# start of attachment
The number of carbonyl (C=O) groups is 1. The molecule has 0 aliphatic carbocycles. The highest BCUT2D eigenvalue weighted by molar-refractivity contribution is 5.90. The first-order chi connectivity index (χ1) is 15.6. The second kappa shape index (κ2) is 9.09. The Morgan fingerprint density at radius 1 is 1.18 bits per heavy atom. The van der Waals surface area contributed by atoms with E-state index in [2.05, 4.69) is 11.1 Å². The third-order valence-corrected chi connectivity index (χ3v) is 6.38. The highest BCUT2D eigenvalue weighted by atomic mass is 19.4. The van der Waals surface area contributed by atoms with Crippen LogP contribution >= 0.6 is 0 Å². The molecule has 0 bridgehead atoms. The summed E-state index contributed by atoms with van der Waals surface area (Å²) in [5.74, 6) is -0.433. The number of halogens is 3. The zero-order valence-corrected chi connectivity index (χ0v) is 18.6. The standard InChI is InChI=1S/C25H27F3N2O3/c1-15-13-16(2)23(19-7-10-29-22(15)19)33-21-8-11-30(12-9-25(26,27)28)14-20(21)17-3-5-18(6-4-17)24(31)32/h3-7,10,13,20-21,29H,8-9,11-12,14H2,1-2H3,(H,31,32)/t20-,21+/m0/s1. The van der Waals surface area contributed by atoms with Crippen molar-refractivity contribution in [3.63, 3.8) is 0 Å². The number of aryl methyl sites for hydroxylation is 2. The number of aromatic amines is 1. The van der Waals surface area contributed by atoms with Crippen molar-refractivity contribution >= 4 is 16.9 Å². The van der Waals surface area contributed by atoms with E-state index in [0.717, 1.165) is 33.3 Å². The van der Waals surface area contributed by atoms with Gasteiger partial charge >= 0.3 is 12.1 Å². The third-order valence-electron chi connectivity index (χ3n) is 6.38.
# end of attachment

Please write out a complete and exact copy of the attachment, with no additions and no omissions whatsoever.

The number of carbonyl (C=O) groups is 1. The molecule has 0 aliphatic carbocycles. The highest BCUT2D eigenvalue weighted by molar-refractivity contribution is 5.90. The first-order chi connectivity index (χ1) is 15.6. The second kappa shape index (κ2) is 9.09. The Morgan fingerprint density at radius 1 is 1.18 bits per heavy atom. The van der Waals surface area contributed by atoms with E-state index in [2.05, 4.69) is 11.1 Å². The third-order valence-corrected chi connectivity index (χ3v) is 6.38. The highest BCUT2D eigenvalue weighted by atomic mass is 19.4. The van der Waals surface area contributed by atoms with Crippen LogP contribution >= 0.6 is 0 Å². The molecule has 0 bridgehead atoms. The summed E-state index contributed by atoms with van der Waals surface area (Å²) in [5.74, 6) is -0.433. The number of halogens is 3. The zero-order valence-corrected chi connectivity index (χ0v) is 18.6. The standard InChI is InChI=1S/C25H27F3N2O3/c1-15-13-16(2)23(19-7-10-29-22(15)19)33-21-8-11-30(12-9-25(26,27)28)14-20(21)17-3-5-18(6-4-17)24(31)32/h3-7,10,13,20-21,29H,8-9,11-12,14H2,1-2H3,(H,31,32)/t20-,21+/m0/s1. The van der Waals surface area contributed by atoms with Crippen molar-refractivity contribution in [3.63, 3.8) is 0 Å². The number of aryl methyl sites for hydroxylation is 2. The number of aromatic amines is 1. The van der Waals surface area contributed by atoms with Crippen molar-refractivity contribution >= 4 is 16.9 Å². The van der Waals surface area contributed by atoms with E-state index in [0.717, 1.165) is 33.3 Å². The van der Waals surface area contributed by atoms with Gasteiger partial charge >= 0.3 is 12.1 Å². The third-order valence-electron chi connectivity index (χ3n) is 6.38.